Seriously, if Lillian Kaushtupper on Unbreakable Kimmy Schmidt can go from protester to public official, you certainly can. The Trees & Roads issue is important to you. I get it. There’s an answer. Be Like Lilllian! Run for office. Be a decider. You get it, right? (If you don’t have Netflix, here’s a taste of Lillian.)
Back to the current issue: Trees & Roads.
I want to thank everyone who’s participated in the public discussion, particularly those who took time to show up at Select Board meetings. As you may recall, I wrote about the issue last June (here and here). There’s no need to rehash last year’s debate since the issue has taken a different turn.
The question now on the table is about a request to engage in a Memorandum of Understanding (MOU) with the State to create a roadside vegetation inventory. At least, that’s what I thought we were talking about….
But it sounds like the MOU wasn’t fully explained — or that it’s now being described in a different, much more specific way. Susan Stillinger, in a recent Front Porch Forum post, writes:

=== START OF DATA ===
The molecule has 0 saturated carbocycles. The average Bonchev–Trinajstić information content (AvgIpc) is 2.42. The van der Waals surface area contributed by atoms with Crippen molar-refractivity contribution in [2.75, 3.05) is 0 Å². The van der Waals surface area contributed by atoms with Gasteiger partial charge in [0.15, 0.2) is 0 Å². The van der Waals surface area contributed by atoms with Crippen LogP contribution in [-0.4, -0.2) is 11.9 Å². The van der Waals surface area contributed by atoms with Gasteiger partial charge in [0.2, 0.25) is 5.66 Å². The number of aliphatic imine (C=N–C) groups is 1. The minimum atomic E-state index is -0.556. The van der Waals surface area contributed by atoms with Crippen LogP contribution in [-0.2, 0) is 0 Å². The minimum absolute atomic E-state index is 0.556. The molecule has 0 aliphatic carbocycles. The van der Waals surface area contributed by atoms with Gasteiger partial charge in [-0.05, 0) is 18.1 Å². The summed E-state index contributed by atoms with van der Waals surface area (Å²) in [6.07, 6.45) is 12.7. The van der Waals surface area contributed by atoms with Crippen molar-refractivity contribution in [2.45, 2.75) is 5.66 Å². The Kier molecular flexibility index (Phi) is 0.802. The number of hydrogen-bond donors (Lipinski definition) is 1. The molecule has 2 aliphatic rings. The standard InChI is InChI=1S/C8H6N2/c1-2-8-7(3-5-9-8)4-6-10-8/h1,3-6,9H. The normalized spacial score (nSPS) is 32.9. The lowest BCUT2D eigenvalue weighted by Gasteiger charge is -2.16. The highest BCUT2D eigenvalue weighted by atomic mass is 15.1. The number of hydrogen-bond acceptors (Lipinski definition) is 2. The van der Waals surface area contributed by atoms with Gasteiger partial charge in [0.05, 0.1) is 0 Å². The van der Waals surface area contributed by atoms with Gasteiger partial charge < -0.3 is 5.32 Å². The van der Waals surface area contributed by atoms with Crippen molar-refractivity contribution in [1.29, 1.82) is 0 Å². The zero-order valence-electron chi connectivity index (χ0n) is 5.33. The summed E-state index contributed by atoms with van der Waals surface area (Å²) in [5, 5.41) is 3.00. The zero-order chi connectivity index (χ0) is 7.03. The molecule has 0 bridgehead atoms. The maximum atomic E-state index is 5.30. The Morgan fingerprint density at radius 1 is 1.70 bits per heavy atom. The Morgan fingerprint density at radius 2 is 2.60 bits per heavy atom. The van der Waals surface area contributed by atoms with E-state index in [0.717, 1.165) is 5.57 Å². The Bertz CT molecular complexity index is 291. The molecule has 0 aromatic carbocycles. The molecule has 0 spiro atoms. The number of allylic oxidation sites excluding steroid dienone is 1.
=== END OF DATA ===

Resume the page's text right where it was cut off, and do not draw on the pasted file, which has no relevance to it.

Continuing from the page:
Northfield was offered the chance to be one of ten communities in the Lake Champlain Basin to receive a Rural Road Vegetation Management Assessment as part of the US Forest Service’s Resilient Right-of-Way Project.
This is the first I’ve heard such details. Thanks for the update, Susan — seriously, thank you.
The Resilient Right-of-Way Project sounds great — but there has been no reference to it in any communication I’ve received as a member of the Select Board. All I’ve seen is a MOU which was presented to the Board sometime in April. It wasn’t described in connection with a particular program. It was described as “experts who are willing to give us their time.” Or something like that.